Since the start of the coronavirus (COVID-19) pandemic, there have been challenges around our collection activities, as approximately 80% of the price quotes (45% by weight) for the Consumer Prices Index including owner occupiers’ housing costs (CPIH) basket are usually physically collected in stores across 141 locations in the UK. In April 2021, for example, we were unable to collect prices in store. However, we resumed in-store collections from May 2021 following the approach detailed in Consumer price statistics: resuming a field-based price collection. For November 2021, our price collectors were able to complete full collections in 103 of the locations with partial collections in the other 38, supplementing the latter by continuing to collect prices over the internet, by phone and by email.
The approach for resuming in-store collections was consistent with Eurostat advice, published in their Guidance note on Harmonised Index of Consumer Prices (HICP) issues emerging from the lifting of lockdown measures (PDF, 388KB).
Coronavirus and the effects on UK prices describes the approach taken for imputing price movements for items that were unavailable for consumers to purchase.
Coronavirus supplementary analysis
In March 2021, we published Effect of reweighting the consumer prices basket during the coronavirus (COVID-19) pandemic: October to December 2020, which contains Experimental statistics for both CPIH and the Consumer Prices Index (CPI). By linking the price changes between the latest month and the previous one on to the old series (a process called ”chain-linking”), we are able to change our expenditure weights each month to remove any unavailable items and adjust the weight of remaining items according to our best available evidence of consumption patterns.
The Bank of England was granted exceptional pre-release access to an estimate of consumer price inflation data at 12:30pm on Friday 10 December 2021 so that the data were available for the Monetary Policy Committee meeting held on that day. The letters requesting and agreeing to pre-release are available at Exchange of letters between the ONS, Bank of England and HM Revenue and Customs for exceptional pre-release access 2021.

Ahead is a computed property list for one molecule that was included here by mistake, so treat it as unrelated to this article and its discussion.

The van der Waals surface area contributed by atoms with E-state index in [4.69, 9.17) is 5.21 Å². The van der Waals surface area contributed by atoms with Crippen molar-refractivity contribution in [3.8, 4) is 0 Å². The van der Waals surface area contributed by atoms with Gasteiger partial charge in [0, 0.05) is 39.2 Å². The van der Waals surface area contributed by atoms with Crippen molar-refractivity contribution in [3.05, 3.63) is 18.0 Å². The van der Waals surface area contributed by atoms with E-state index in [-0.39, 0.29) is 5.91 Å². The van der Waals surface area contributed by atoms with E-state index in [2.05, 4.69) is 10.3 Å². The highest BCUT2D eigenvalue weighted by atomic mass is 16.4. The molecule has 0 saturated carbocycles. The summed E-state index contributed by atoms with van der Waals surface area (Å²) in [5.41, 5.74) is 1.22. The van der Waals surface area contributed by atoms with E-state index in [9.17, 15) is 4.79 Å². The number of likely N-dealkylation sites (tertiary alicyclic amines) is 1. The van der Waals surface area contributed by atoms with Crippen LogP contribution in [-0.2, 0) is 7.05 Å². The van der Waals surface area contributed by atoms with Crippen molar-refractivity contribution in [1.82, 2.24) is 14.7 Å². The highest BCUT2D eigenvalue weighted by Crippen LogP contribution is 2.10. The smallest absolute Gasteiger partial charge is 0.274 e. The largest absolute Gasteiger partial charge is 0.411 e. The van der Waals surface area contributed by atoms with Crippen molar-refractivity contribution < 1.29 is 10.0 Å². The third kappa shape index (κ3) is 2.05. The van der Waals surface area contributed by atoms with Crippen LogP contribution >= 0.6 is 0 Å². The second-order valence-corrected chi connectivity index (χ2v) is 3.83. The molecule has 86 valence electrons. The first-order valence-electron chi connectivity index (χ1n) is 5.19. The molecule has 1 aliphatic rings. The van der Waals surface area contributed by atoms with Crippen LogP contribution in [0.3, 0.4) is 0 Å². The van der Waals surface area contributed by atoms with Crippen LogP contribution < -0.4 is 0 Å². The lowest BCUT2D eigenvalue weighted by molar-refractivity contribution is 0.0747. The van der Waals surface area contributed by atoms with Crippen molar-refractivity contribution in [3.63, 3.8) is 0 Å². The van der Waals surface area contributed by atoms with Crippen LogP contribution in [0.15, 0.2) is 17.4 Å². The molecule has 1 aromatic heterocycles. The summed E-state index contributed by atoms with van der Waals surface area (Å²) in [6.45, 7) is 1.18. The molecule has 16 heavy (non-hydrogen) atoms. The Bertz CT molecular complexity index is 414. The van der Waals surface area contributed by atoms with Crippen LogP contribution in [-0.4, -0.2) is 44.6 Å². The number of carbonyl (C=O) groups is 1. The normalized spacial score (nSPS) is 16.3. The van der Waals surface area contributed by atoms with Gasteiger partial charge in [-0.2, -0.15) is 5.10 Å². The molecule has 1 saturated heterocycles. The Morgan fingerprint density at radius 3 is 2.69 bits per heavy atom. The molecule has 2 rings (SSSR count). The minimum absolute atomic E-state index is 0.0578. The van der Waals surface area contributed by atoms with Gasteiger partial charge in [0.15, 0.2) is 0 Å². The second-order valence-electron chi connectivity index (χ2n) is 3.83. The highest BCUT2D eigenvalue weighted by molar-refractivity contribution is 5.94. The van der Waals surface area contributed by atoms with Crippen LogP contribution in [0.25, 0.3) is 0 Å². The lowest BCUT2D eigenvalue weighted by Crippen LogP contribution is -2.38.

The consumer price indices are normally based on prices collected from outlets around the country, supplemented by information collected centrally over the internet and by phone. As a result of the coronavirus pandemic, we collected all prices centrally in April 2021, but our price collectors have resumed in-store collections from May 2021.
The figures in this publication use data collected on or around 9 November 2021.
Consumer price indices, a brief guide gives an overview of consumer price statistics, while the Consumer Prices Indices Technical Manual covers the concepts and methodologies underpinning the indices in more detail.
The CPIH Compendium provides a comprehensive source of information on the CPIH, focusing on the approach to measuring owner occupiers’ housing costs (OOH).
Users and uses of consumer price inflation statistics includes information on the users and uses of these statistics, and the characteristics of the different measures of inflation in relation to potential use.Nôl i'r tabl cynnwys
We have illustrated our future approach to measuring changing prices and costs faced by consumers and households using three “use cases”, along with how they relate to the measures currently published and those under development. We have also published proposed updates in Measuring changing prices and costs for consumers and households, proposed updates: March 2020.
The three cases refer to the Consumer Prices Index including owner occupiers’ housing costs (CPIH) as our lead measure of inflation based on economic principles, the Household Costs Indices (HCIs) as a set of measures to reflect the change in costs as experienced by households, and the Retail Prices Index (RPI) as a legacy measure that is required to meet existing user needs. Shortcomings of the RPI as a measure of inflation describes the issues with the RPI.Nôl i'r tabl cynnwys
Manylion cyswllt ar gyfer y Bwletin ystadegol
Ffôn: Consumer price inflation enquiries: +44 1633 456900. Consumer price inflation recorded message (available after 8:00 on release day): +44 800 011 3703